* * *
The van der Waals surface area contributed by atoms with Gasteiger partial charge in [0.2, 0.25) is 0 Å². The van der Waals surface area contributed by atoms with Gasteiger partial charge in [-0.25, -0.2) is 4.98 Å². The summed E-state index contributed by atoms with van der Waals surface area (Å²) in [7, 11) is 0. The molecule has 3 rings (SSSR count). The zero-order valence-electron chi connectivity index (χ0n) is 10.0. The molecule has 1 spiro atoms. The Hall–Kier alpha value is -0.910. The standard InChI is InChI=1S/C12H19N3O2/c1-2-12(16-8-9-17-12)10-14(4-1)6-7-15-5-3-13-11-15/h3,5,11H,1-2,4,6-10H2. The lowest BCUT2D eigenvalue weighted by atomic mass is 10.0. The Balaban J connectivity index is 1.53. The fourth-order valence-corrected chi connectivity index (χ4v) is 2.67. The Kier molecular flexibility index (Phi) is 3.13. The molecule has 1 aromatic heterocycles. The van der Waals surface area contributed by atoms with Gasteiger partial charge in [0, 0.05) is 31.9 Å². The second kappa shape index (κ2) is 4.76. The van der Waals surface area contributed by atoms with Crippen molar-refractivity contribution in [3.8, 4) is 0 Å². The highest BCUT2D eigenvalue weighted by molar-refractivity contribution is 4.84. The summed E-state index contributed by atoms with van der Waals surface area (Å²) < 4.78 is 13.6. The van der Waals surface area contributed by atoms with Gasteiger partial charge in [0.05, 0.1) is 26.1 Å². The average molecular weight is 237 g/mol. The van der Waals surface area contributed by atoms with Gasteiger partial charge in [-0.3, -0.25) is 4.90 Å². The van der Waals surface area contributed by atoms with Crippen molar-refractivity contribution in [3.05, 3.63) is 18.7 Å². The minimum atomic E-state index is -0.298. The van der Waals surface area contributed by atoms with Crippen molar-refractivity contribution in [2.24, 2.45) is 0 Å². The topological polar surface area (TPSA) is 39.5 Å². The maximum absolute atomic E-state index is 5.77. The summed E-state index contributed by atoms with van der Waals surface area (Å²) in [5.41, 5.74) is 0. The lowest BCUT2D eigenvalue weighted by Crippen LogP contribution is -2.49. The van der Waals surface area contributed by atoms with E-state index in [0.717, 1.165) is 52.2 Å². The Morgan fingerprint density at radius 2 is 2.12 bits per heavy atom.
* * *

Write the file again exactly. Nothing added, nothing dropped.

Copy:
The van der Waals surface area contributed by atoms with Gasteiger partial charge in [0.2, 0.25) is 0 Å². The van der Waals surface area contributed by atoms with Gasteiger partial charge in [-0.25, -0.2) is 4.98 Å². The summed E-state index contributed by atoms with van der Waals surface area (Å²) in [7, 11) is 0. The molecule has 3 rings (SSSR count). The zero-order valence-electron chi connectivity index (χ0n) is 10.0. The molecule has 1 spiro atoms. The Hall–Kier alpha value is -0.910. The standard InChI is InChI=1S/C12H19N3O2/c1-2-12(16-8-9-17-12)10-14(4-1)6-7-15-5-3-13-11-15/h3,5,11H,1-2,4,6-10H2. The lowest BCUT2D eigenvalue weighted by atomic mass is 10.0. The Balaban J connectivity index is 1.53. The fourth-order valence-corrected chi connectivity index (χ4v) is 2.67. The Kier molecular flexibility index (Phi) is 3.13. The molecule has 1 aromatic heterocycles. The van der Waals surface area contributed by atoms with Gasteiger partial charge in [0, 0.05) is 31.9 Å². The second kappa shape index (κ2) is 4.76. The van der Waals surface area contributed by atoms with Crippen molar-refractivity contribution in [3.8, 4) is 0 Å². The highest BCUT2D eigenvalue weighted by molar-refractivity contribution is 4.84. The summed E-state index contributed by atoms with van der Waals surface area (Å²) < 4.78 is 13.6. The van der Waals surface area contributed by atoms with Gasteiger partial charge in [0.05, 0.1) is 26.1 Å². The average molecular weight is 237 g/mol. The van der Waals surface area contributed by atoms with Gasteiger partial charge in [-0.3, -0.25) is 4.90 Å². The van der Waals surface area contributed by atoms with Crippen molar-refractivity contribution in [3.05, 3.63) is 18.7 Å². The minimum atomic E-state index is -0.298. The van der Waals surface area contributed by atoms with Crippen molar-refractivity contribution in [2.24, 2.45) is 0 Å². The topological polar surface area (TPSA) is 39.5 Å². The maximum absolute atomic E-state index is 5.77. The summed E-state index contributed by atoms with van der Waals surface area (Å²) in [5.41, 5.74) is 0. The lowest BCUT2D eigenvalue weighted by Crippen LogP contribution is -2.49. The van der Waals surface area contributed by atoms with E-state index in [0.717, 1.165) is 52.2 Å². The Morgan fingerprint density at radius 2 is 2.12 bits per heavy atom.